Disturbing developments on 9/11 and in Iraq
If anyone needed more proof that the worsening situation in Iraq and the 9/11 Commissions probing of administration officials are taking a devastating toll on the credibility of George Bushs presidency, there was Bushs appearance on TV on Tuesday evening.
Bush frankly looked lost and his speech and answers to reporters questions failed to inspire confidence that this administration has a grasp of either what could have been done to prevent 9/11 or what should now be done to confront terrorism. The presidents insistence that we will stay the course in Iraq sounds increasingly hollow and frightening.
Former Senator Bob Kerrey, New School Universitys president, has been one of the most aggressive members of the 9/11 Commission. His questions have been pointed and on target. Although Kerrey brought the animus of the New Schools graduate faculty and graduate students upon himself by strongly backing the invasion of Iraq, at this point, he no longer supports the administrations handling of the situation there.
And Kerrey now seems to acknowledge that Al Qaeda, not Iraq, is the real enemy. He states its time for the administration to swallow its pride and appeal to the United Nations for help on making decisions to turn over power to a legitimate government in Iraq. In other words for help in getting out of Iraq.
Kerrey has apparently recognized how the situation has evolved, and adjusted his view accordingly. Bush and his administration dont seem capable of doing so. Bush said hell send more troops to Iraq if needed, though the plan remains to transfer power to an Iraqi government in June. Who this government will be is still unclear. Meanwhile, the U.S. injecting itself into rival religious leaders quarrels has shattered six months of building good relations and created conditions for civil war.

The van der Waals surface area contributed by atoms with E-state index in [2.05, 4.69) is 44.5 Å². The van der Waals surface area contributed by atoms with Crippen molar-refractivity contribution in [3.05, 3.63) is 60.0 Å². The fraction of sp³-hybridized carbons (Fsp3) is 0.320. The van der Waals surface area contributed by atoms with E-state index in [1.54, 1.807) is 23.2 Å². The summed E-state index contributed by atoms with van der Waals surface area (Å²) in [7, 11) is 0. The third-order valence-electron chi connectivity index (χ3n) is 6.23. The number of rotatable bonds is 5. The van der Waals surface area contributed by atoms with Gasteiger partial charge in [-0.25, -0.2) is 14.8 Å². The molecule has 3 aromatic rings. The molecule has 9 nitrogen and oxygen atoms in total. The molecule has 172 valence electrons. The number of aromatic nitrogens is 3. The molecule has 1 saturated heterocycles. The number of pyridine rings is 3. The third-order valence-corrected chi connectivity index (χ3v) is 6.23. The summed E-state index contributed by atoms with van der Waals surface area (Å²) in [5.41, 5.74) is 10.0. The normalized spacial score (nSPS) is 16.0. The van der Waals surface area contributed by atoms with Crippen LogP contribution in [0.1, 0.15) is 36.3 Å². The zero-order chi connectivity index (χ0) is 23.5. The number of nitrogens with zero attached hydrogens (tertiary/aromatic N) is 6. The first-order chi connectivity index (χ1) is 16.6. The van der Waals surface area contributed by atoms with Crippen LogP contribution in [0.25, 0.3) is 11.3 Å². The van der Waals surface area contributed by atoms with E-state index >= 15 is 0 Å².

Bush and his aides have been completely silent on the question of what the president did after he was warned Aug. 6, 2001 about the domestic threats from Al Qaeda a good indicator that he did little while vacationing in Crawford, Texas.
Testimony this week before the 9/11 Commission by Attorney General John Ashcroft, C.I.A. director George Tenet and current and former F.B.I. directors was also quite disturbing.
Bush was so concerned about Al Qaeda that he only met with his C.I.A. director twice in August 2001. And those meetings were so substantive that Tenet couldnt even remember they occurred when he testified. Tenet also said it will take five more years to fix all of the agencys problems.
We wish we could wait that long. We cant.
And in Iraq, it is time to start openly discussing and pressing for not plans for a beefed-up U.S.military presence in Iraq to fight a mounting insurgency but a real strategy that calls on U.N. experience and legitimacy and other nations commitment to aiding the transition. And yes, its time to talk about a real exit strategy for U.S. troops. However, it seems the only way to extricate our troops from Iraq and bring in real international support is to extract Bush from the White House. The administrations policy is fearfully unsound, and arrogant, and from the looks of Bush last night, he is at a loss as to where he is heading this nation and this world.